BAZ Blogger: Jess Bailey

Hello again, Friends. Now spring is about to be sprung we want to talk to you about Women in Theatre. (forgive us, sometimes it’s hard for us not to quote Frank Sinatra - and we will forgive you for rolling your eyes at Women in Theatre) These are heady days for broads on boards, presumably, to some people: it’s hard to tell, like a mirage or chasing your own tail, it looks shimmery and inviting in the distance, welcoming us all into this “Don’t worry, be happy” glow like some kind of government statistic or something. (Really, Dave? Is unemployment down, or is startups up? We join you now in rolling our eyes.)

Throwing it back to our last post, let us quote the late great Amy Winehouse: (I just wanted to) “challenge myself, just to see what I could write, you know, just because there was nothing else, there that I could listen to at that time.” We at BAZ have felt that for some time; don’t get us wrong, we love all kinds of productions, on at the West End and off West End too, but without that impulse Amy felt to get out there and do it, it wouldn’t get done. Well, that’s how we got Surrealism, Cubism, Monty Python and pineapple chunks on cocktail sticks.  Our manifesto has always stated that we want, and seek out diversity and gender balance (if not overbalance) to not only our projects but to our makeup. But why are we still having to say that?

One third (and a little bit) of BAZ went to the free Act For Change event  in June 2015 at The National’s Olivier Theatre and we were blown away with both the fierce support and the crying need we found there from performers and actors to actual artistic directors and people who run buildings, companies for fair representation. We experienced a rallying cry for diversity of all types, whether based on race, gender or disability, to change the makeup of the industry, but what we were calling for was plain, simple and basic: opportunity. Should that be so difficult in 2016? Back in 2014, though, the theatre industry  publicly pledged to equal the gender balance in productions, with Daniel Evans of the Sheffield Crucible leading the charge based on the compelling and irrefutable evidence of Lucy Kerbel and Tonic Theatre’s research. To be fair, there does seem to be some change on either side of the debate with a with the hugely popular all male Twelfth Night at the Globe that transferred to Broadway in 2013 to the Josie Rourke-run Donmar’s hugely successful all female Caesar with Harriet Walter stealing the show also in 2013, Kneehigh’s Emma Rice waiting in the wings to take over at the Globe and the recently announced incredibly exciting news of Queen Glenda taking on King Lear (we’re the first outside with jacket now)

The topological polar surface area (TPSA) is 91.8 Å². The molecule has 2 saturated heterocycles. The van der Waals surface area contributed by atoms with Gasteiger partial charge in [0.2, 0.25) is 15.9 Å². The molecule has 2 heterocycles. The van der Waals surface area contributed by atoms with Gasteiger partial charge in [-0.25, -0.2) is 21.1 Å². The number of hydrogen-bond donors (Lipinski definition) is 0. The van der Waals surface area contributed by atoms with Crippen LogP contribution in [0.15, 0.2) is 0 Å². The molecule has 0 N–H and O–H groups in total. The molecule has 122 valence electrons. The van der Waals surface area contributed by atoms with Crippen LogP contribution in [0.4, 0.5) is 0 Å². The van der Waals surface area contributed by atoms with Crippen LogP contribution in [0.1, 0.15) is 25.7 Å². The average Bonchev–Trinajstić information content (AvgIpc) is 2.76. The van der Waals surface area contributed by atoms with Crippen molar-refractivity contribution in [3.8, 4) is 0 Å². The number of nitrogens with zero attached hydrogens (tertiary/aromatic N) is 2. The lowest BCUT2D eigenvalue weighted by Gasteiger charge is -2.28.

So far so awesome, right? More women screaming, laughing, cheating, fighting, loving, winning arguments, mothers, daughters, sprites, wayward teen girls and should-no-better-grandmothers but what about Women in Buildings (oh yes, we’ve just changed the theme, keep up) running them, or helping them run, or running in them whatever, the lack of producers, and directors shows irrefutably that change is not yet systemic. The BAZ meetings, exclusively but not pointedly are usually an all-female event, with many biscuits, and laughs. And we’re going to leave it at that. But in all seriousness, we haven’t even got started on opportunity in TV, film, short film, sketch comedy, radio, comedy circuit, music industry, artistic community, office, canteen….sigh. Glenda, just think about Glenda….for now, to raise our spirits, here’s the brilliant Josie Long & Scroobius Pip tellin’ it like it is… anybody got any biscuits? (Episode: January 14th 2015)